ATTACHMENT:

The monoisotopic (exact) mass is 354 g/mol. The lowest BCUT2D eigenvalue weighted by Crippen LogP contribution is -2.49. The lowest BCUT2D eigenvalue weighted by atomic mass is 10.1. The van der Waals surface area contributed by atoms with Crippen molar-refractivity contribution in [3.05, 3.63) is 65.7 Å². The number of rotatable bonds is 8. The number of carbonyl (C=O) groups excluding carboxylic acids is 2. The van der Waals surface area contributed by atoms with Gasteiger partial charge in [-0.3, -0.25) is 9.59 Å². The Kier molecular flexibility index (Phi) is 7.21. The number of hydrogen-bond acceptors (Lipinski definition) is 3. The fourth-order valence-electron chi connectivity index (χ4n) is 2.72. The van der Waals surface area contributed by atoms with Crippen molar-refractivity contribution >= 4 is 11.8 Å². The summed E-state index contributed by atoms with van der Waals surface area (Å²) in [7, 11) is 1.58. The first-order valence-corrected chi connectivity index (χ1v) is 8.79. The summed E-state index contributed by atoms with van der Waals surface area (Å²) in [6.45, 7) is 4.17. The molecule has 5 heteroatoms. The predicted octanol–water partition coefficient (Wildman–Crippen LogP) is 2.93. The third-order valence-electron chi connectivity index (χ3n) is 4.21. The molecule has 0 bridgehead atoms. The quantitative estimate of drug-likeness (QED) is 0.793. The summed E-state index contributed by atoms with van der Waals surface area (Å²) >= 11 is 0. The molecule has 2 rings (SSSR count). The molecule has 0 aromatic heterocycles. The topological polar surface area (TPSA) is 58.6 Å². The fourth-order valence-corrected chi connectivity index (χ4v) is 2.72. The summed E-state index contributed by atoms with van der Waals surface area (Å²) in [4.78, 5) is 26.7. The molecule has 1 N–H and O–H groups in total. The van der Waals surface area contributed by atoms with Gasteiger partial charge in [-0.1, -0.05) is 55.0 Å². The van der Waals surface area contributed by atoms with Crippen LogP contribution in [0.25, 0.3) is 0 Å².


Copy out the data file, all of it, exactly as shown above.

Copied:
The monoisotopic (exact) mass is 354 g/mol. The lowest BCUT2D eigenvalue weighted by Crippen LogP contribution is -2.49. The lowest BCUT2D eigenvalue weighted by atomic mass is 10.1. The van der Waals surface area contributed by atoms with Crippen molar-refractivity contribution in [3.05, 3.63) is 65.7 Å². The number of rotatable bonds is 8. The number of carbonyl (C=O) groups excluding carboxylic acids is 2. The van der Waals surface area contributed by atoms with Gasteiger partial charge in [-0.3, -0.25) is 9.59 Å². The Kier molecular flexibility index (Phi) is 7.21. The number of hydrogen-bond acceptors (Lipinski definition) is 3. The fourth-order valence-electron chi connectivity index (χ4n) is 2.72. The van der Waals surface area contributed by atoms with Crippen molar-refractivity contribution >= 4 is 11.8 Å². The summed E-state index contributed by atoms with van der Waals surface area (Å²) in [7, 11) is 1.58. The first-order valence-corrected chi connectivity index (χ1v) is 8.79. The summed E-state index contributed by atoms with van der Waals surface area (Å²) in [6.45, 7) is 4.17. The molecule has 5 heteroatoms. The predicted octanol–water partition coefficient (Wildman–Crippen LogP) is 2.93. The third-order valence-electron chi connectivity index (χ3n) is 4.21. The molecule has 0 bridgehead atoms. The quantitative estimate of drug-likeness (QED) is 0.793. The summed E-state index contributed by atoms with van der Waals surface area (Å²) >= 11 is 0. The molecule has 2 rings (SSSR count). The molecule has 0 aromatic heterocycles. The topological polar surface area (TPSA) is 58.6 Å². The fourth-order valence-corrected chi connectivity index (χ4v) is 2.72. The summed E-state index contributed by atoms with van der Waals surface area (Å²) in [4.78, 5) is 26.7. The molecule has 1 N–H and O–H groups in total. The van der Waals surface area contributed by atoms with Gasteiger partial charge in [-0.1, -0.05) is 55.0 Å². The van der Waals surface area contributed by atoms with Crippen LogP contribution in [0.25, 0.3) is 0 Å².